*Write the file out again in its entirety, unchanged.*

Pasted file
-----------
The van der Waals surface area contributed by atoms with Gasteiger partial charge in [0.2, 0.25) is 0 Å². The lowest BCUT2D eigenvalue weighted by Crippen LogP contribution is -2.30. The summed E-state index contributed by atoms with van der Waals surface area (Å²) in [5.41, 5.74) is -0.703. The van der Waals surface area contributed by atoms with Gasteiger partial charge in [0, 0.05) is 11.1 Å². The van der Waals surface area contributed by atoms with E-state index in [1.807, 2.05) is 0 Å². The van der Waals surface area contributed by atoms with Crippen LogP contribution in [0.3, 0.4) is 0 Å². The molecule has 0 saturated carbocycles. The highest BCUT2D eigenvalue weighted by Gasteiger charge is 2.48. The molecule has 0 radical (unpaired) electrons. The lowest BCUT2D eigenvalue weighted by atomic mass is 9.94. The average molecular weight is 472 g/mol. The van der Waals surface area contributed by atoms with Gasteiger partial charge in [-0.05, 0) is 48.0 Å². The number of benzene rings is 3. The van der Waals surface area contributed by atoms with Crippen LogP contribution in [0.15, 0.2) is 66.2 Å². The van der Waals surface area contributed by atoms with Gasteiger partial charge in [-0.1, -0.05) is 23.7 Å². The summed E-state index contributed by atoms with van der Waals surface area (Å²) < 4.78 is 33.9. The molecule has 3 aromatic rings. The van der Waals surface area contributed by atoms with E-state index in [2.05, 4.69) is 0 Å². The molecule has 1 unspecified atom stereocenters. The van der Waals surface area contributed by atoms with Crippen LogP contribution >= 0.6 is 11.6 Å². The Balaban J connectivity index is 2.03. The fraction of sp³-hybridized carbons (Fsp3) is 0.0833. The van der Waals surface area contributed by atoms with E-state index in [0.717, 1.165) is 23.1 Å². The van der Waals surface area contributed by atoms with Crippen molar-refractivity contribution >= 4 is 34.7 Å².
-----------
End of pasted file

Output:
The van der Waals surface area contributed by atoms with Gasteiger partial charge in [0.2, 0.25) is 0 Å². The lowest BCUT2D eigenvalue weighted by Crippen LogP contribution is -2.30. The summed E-state index contributed by atoms with van der Waals surface area (Å²) in [5.41, 5.74) is -0.703. The van der Waals surface area contributed by atoms with Gasteiger partial charge in [0, 0.05) is 11.1 Å². The van der Waals surface area contributed by atoms with E-state index in [1.807, 2.05) is 0 Å². The van der Waals surface area contributed by atoms with Crippen LogP contribution in [0.3, 0.4) is 0 Å². The molecule has 0 saturated carbocycles. The highest BCUT2D eigenvalue weighted by Gasteiger charge is 2.48. The molecule has 0 radical (unpaired) electrons. The lowest BCUT2D eigenvalue weighted by atomic mass is 9.94. The average molecular weight is 472 g/mol. The van der Waals surface area contributed by atoms with Gasteiger partial charge in [-0.05, 0) is 48.0 Å². The number of benzene rings is 3. The van der Waals surface area contributed by atoms with Crippen LogP contribution in [0.15, 0.2) is 66.2 Å². The van der Waals surface area contributed by atoms with Gasteiger partial charge in [-0.1, -0.05) is 23.7 Å². The summed E-state index contributed by atoms with van der Waals surface area (Å²) < 4.78 is 33.9. The molecule has 3 aromatic rings. The van der Waals surface area contributed by atoms with E-state index in [2.05, 4.69) is 0 Å². The molecule has 1 unspecified atom stereocenters. The van der Waals surface area contributed by atoms with Crippen LogP contribution >= 0.6 is 11.6 Å². The Balaban J connectivity index is 2.03. The fraction of sp³-hybridized carbons (Fsp3) is 0.0833. The van der Waals surface area contributed by atoms with E-state index in [0.717, 1.165) is 23.1 Å². The van der Waals surface area contributed by atoms with Crippen molar-refractivity contribution >= 4 is 34.7 Å².